Here's a quick update about what i've been up to recently. If we're friends on Facebook you may have already seen some of these pics.
I got to spend a few days up in the mountains with my wife and dogs which is my favorite way to clear my mind and take a break from the day to day. Who doesn't like looking at ancient trees growing in the granite? I particularly liked this naturally dwarfed Juniper that Courtney and Thor are sitting next to.
This little Ponderosa is pretty funny 🙂 These trees grow often grow with a bulbous base because the trunks swell while pinched between the granite cracks.
I love seeing a variety of native CA trees up in the mountains. In this pic there's Ponderosa, Juniper and Manzanita which is a tree I hope to see more used for Bonsai in the future. Anyone have any success with Manzanita? Smooth red bark, twist, curve, silver/grey deadwood, small green leaves and flowers. They also show the struggles that mother nature throws at them. But, most say that their really challenging to keep long term and i've never collected one.
Speaking of CA native trees, here's one of my recent projects that I worked on while sneaking away from working on our house remodeling. This is a Coastal Red Wood I purchased from Zack Shimon late last year. This is the pic before working on it. This time I thinned the tree significantly, selected and wired the branches that were usable.
I also discovered that a large portion of the front had died off. Because of this I removed the bark to expose the wood underneath and discovered there was some type of insect boring in many section of the dead wood, which created these holes in the trunk. I don't have an after pic right now, but next time I re-work this redwood i'll post one.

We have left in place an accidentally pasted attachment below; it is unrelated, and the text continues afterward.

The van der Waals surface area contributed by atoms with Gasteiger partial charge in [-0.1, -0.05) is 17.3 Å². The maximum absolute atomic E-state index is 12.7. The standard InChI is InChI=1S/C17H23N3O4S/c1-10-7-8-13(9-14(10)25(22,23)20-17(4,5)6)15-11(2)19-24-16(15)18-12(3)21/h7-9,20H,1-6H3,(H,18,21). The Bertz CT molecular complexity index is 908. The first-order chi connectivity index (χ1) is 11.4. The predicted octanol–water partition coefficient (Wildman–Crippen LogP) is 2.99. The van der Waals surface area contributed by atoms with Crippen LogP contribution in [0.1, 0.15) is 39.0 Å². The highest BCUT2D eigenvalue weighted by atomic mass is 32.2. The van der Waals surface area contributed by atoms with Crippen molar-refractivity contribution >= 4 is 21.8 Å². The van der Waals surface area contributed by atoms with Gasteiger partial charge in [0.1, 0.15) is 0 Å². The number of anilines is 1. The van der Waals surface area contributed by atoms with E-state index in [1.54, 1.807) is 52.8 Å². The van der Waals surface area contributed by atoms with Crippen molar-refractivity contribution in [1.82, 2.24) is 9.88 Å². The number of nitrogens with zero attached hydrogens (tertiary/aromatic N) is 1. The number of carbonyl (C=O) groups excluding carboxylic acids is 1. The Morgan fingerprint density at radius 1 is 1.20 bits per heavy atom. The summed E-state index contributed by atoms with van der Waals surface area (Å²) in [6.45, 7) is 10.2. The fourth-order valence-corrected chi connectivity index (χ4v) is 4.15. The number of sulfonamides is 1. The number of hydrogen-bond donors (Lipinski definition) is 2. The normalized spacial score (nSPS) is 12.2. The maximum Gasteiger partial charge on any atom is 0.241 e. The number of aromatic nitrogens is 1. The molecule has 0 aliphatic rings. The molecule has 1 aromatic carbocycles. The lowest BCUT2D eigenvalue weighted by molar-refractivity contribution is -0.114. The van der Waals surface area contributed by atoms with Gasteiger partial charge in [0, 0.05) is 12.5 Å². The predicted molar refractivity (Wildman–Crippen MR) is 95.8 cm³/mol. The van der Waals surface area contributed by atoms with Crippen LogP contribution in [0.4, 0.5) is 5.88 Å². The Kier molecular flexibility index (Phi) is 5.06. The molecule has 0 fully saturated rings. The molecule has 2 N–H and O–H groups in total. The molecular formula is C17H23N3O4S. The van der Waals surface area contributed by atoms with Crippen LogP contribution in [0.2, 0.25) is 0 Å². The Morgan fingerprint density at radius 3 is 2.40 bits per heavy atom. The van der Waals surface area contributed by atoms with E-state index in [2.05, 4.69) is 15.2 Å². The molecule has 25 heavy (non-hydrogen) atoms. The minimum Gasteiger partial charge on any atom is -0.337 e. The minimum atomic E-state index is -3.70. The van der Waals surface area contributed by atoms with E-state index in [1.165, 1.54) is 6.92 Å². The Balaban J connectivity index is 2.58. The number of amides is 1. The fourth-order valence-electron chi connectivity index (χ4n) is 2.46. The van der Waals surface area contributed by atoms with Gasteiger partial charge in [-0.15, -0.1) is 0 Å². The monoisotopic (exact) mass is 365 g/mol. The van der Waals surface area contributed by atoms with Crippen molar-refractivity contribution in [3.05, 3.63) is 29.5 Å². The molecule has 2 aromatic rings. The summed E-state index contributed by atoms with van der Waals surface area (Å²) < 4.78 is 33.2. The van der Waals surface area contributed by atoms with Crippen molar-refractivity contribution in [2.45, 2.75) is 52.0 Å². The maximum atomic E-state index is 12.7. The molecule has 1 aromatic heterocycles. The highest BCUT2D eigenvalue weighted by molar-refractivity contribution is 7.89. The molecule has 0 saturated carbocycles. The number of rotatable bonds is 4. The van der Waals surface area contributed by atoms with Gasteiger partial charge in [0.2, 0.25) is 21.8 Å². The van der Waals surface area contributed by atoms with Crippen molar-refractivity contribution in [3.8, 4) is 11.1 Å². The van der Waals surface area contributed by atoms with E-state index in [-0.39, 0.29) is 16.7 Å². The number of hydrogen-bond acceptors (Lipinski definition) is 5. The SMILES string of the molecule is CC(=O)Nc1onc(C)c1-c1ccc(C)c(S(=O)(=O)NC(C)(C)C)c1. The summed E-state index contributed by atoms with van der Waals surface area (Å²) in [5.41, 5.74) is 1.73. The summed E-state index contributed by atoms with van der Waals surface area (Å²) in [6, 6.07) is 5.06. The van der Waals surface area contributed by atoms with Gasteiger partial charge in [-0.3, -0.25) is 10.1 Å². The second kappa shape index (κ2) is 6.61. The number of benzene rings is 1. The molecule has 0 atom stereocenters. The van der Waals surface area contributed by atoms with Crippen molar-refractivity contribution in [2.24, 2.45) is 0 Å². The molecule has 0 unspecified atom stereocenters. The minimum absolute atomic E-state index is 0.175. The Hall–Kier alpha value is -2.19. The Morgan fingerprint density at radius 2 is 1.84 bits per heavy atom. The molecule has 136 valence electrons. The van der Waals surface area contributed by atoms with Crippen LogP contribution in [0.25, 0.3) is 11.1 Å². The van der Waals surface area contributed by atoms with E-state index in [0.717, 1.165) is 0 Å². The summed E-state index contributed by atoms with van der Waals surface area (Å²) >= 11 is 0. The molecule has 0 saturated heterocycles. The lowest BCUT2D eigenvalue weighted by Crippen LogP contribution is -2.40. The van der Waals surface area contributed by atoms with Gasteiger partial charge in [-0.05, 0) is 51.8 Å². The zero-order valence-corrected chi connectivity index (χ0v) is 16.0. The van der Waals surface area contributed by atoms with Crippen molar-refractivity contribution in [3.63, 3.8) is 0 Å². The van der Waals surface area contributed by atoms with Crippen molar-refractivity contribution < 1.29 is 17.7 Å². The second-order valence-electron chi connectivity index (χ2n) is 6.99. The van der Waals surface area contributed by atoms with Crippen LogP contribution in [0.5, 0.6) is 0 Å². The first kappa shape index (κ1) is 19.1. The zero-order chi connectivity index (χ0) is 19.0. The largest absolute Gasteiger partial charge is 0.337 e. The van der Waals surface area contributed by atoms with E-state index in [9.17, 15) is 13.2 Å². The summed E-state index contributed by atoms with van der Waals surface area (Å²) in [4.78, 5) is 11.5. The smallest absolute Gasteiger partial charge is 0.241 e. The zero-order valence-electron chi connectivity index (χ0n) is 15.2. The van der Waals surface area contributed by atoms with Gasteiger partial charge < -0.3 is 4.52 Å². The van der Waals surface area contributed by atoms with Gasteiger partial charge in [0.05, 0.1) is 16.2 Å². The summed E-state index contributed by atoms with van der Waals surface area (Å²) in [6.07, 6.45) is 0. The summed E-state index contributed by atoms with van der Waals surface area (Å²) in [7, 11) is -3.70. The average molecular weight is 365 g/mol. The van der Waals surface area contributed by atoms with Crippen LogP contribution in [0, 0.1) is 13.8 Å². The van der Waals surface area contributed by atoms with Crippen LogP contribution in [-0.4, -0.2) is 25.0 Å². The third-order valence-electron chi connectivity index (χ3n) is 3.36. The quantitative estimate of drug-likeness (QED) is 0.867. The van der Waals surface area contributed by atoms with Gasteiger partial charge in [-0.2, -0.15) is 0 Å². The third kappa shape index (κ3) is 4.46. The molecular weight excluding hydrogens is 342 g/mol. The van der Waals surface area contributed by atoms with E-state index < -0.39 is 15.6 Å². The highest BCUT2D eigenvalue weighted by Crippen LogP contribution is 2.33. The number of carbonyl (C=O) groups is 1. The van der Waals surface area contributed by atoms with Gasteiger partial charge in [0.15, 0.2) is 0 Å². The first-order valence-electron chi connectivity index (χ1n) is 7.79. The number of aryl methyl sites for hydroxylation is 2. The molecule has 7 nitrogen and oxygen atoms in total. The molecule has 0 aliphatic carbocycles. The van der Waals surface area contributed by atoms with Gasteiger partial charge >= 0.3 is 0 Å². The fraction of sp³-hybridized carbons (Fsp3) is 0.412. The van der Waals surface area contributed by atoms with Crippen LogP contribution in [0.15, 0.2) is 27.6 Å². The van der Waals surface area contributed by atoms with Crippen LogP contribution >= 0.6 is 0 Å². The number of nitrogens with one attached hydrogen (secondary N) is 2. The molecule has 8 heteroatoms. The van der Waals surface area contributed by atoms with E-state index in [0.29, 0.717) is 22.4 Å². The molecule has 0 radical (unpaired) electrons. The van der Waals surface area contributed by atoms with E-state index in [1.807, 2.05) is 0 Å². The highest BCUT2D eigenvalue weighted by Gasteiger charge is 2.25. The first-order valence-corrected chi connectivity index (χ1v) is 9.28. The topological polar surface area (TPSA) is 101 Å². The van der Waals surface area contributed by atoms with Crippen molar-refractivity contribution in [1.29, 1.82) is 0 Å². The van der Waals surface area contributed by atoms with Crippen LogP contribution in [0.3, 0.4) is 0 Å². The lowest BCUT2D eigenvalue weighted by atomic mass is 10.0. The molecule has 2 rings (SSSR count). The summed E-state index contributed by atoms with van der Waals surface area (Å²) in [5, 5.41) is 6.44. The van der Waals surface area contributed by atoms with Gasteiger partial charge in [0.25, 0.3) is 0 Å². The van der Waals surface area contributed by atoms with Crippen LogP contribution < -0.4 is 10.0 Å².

The next project I worked on is one of my favorite Junipers, a twin trunked tree. Here it is after I worked on it last year. You can see a small root graft that we placed on it on the right hand side under the spiky jin. In the future I'll cut the foliage off the graft to leave it's roots which will feed the main tree.
I put quite a bit of copper wire on this tree, which took me two full days of work .
For this tree I used wire from a new supplier i've never tried before. It came from a Facebook friend of mine named Aaron Wiley. I was very impressed with the softness and quality of his annealed copper wire. If your interested, feel free to email him at firstname.lastname@example.org. Please let him know I sent you and you'll get a 10% discount.
6 gauge 25 foot roll $28 each
8 gauge 25 foot roll $24 each
10 gauge 50 foot rolls $26 each
12 gauge 50 foot roll $18 each
14 gauge 50 foot roll $16 each
16 gauge 50 foot roll $14 each
18 gauge 50 foot roll $10 each
20 gauge 50 foot roll $8 each
Some annealed coils of Aaron's wire, good stuff!
I also added shari on the left hand trunk around the middle of the live vein. The plan is to slowly widen the shari over time, giving the tree time to rest and get strong again before widening anymore.
In cases like this it's better to work on your trees little by little, instead of doing everything at once. I followed the grain of the wood and created a long window of Shari.
Here's the result after styling the tree. Please note the lovely hand model to the left by Mr. John Kirby who was nice enough to hold the tree stable while I took a picture. I'm going to re-pot during late winter of 2016 and tilt the tree forward a bit. I'll also be reducing the size of the box it's growing in and taking measurements for a new pot.
And here we are after loading up in the back of my Tacoma, ready to drive back to the Central Coast. The spiked Jin features on both trunks are my favorite part of this double trunk and make me look forward to the trees future development. Here's a few different angles to close this out. Thanks so much for stopping by, really appreciate you taking a look!